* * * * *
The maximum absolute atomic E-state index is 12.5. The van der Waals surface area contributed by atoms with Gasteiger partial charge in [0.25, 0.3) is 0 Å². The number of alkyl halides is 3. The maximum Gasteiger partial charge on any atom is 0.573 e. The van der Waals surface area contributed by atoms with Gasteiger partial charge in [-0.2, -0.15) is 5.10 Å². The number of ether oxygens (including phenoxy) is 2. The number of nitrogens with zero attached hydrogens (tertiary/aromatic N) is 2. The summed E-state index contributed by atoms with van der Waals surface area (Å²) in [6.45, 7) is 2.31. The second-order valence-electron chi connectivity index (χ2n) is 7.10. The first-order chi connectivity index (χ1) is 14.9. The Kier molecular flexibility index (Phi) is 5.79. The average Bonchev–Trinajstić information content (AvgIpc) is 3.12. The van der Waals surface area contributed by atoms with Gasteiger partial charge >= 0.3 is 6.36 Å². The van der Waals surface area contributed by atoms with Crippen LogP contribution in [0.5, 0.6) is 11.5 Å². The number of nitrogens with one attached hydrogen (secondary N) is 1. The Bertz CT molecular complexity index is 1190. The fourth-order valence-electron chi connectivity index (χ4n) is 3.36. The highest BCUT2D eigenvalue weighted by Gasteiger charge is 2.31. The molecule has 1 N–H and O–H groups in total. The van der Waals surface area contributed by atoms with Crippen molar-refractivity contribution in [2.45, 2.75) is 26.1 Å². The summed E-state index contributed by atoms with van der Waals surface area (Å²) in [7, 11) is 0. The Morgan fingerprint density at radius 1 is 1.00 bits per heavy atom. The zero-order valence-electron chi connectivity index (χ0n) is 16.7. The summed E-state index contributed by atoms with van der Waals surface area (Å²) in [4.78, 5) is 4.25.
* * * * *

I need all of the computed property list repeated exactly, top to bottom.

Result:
The maximum absolute atomic E-state index is 12.5. The van der Waals surface area contributed by atoms with Gasteiger partial charge in [0.25, 0.3) is 0 Å². The number of alkyl halides is 3. The maximum Gasteiger partial charge on any atom is 0.573 e. The van der Waals surface area contributed by atoms with Gasteiger partial charge in [-0.2, -0.15) is 5.10 Å². The number of ether oxygens (including phenoxy) is 2. The number of nitrogens with zero attached hydrogens (tertiary/aromatic N) is 2. The summed E-state index contributed by atoms with van der Waals surface area (Å²) in [6.45, 7) is 2.31. The second-order valence-electron chi connectivity index (χ2n) is 7.10. The first-order chi connectivity index (χ1) is 14.9. The Kier molecular flexibility index (Phi) is 5.79. The average Bonchev–Trinajstić information content (AvgIpc) is 3.12. The van der Waals surface area contributed by atoms with Gasteiger partial charge >= 0.3 is 6.36 Å². The van der Waals surface area contributed by atoms with Crippen LogP contribution in [0.5, 0.6) is 11.5 Å². The number of nitrogens with one attached hydrogen (secondary N) is 1. The Bertz CT molecular complexity index is 1190. The fourth-order valence-electron chi connectivity index (χ4n) is 3.36. The highest BCUT2D eigenvalue weighted by Gasteiger charge is 2.31. The molecule has 1 N–H and O–H groups in total. The van der Waals surface area contributed by atoms with Crippen molar-refractivity contribution in [2.45, 2.75) is 26.1 Å². The summed E-state index contributed by atoms with van der Waals surface area (Å²) in [7, 11) is 0. The Morgan fingerprint density at radius 1 is 1.00 bits per heavy atom. The zero-order valence-electron chi connectivity index (χ0n) is 16.7. The summed E-state index contributed by atoms with van der Waals surface area (Å²) in [4.78, 5) is 4.25.